It will be no surprise if the cap of 400 applicants for testing for jobs on the Youngstown Police Department is reached well before the Nov. 8 deadline to sign up for the Nov. 17 civil service test.
The job of a police officer in any community, but certainly in a urban department such as Youngstown’s, can be physically and mentally demanding, not to mention dangerous. The hours can be bad, the work often more tedious than one would image from watching cop shows on TV, and the result at the end of the day is often not what the officer envisioned.
But the job of protecting and serving has rewards of its own. And while it is a difficult job, it is one that pays a living wage, continues to offer a benefit package that exceeds most of those in private employment and traditionally provides job security for the successful applicant.
And so there will be hundreds of applicants looking to take the test and get their names on the next eligibility list.
Reflecting the community
But the Youngstown Police Department, like almost every department in the nation, is looking for applicants who not only meet all of the mental and physical requirements — which should necessarily be stringent — but that allow the police department to reflect the diversity of the community it serves.
There is no question that meeting that goal is difficult at a time when academic achievement of students in city schools lags behind that of peers in other school districts — even other urban school districts in the state of Ohio.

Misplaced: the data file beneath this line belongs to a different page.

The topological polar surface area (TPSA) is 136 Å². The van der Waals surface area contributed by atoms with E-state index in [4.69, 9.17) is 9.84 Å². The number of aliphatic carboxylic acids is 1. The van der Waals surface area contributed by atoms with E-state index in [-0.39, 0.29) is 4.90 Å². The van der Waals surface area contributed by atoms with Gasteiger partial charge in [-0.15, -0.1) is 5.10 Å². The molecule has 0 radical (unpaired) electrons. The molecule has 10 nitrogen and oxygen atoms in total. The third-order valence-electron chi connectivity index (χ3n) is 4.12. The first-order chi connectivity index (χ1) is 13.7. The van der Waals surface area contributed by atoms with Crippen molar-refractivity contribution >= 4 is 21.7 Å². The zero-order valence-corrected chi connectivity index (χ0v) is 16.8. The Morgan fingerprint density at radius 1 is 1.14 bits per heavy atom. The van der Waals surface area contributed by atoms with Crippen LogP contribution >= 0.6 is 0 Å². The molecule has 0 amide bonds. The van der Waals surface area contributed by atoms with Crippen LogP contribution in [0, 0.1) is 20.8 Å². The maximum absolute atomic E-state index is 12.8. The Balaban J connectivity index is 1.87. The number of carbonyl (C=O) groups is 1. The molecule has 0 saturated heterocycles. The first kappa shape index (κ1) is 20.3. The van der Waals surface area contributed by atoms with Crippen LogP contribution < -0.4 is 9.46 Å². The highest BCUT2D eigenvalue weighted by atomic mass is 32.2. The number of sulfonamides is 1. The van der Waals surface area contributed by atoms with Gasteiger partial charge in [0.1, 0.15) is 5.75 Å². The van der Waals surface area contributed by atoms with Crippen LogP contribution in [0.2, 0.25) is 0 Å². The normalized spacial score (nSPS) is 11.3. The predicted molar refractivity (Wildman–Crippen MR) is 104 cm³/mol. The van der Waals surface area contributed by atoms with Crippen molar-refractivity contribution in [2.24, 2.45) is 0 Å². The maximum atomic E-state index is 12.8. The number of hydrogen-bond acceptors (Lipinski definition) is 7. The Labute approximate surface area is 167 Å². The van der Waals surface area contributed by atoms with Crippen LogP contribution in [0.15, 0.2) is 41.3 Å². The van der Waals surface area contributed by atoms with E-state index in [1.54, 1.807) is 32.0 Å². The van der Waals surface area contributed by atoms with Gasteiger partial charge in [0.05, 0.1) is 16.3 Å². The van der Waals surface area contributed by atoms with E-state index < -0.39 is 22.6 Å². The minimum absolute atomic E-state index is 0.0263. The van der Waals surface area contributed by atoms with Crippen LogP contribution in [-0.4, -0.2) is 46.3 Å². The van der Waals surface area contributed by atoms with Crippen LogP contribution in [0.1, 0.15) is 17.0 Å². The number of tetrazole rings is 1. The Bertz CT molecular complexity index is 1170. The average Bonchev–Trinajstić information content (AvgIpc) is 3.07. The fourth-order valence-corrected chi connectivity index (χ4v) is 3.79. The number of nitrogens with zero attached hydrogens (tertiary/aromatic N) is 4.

For that reason we have long advocated that civic and church leaders in the city reach out to young men and women at an early age stressing the career potential that is available in the city’s safety forces.
Part of that effort involves adults maintaining an attitude of respect toward police officers that is inculcated in the younger generation from an early age. Much of it involves placing the same demands on students at almost every stage of their academic development that apply to preparation for any other profession. Academic discipline is the key to a student’s growing into an adult who can pursue a range of career options, including the safety forces.
In the immediate future, Youngstown may find that the present pipeline contains enough high-quality applicants for the jobs that are going to have to be filled.
One thing that will help is the number of relatively young military veterans who are being assimilated into the work force. Veterans receive bonus points in the civil service rankings and the city has a federal grant that will pay the salaries of three “vets to cops” for three years.
Looking to the future
But as the last of the baby boomers reach retirement age — which isn’t that many years in the future — Youngstown, like other cities, will face new challenges in filling those openings.
Putting up signs to encourage potential applicants and expecting to have hundreds show up on testing day may work this time, but that’s not a recipe for future success.
A good police officer is a complicated mix of talents and aptitudes. The short list of what the job demands includes intelligence, resourcefulness, an ability to follow orders, and yet a potential to evolve into the leader who gives orders. Courage is a given.
Parents, teachers, ministers and present members of the police department should be on the constant lookout for young men and women who might someday be able and willing to fill the job.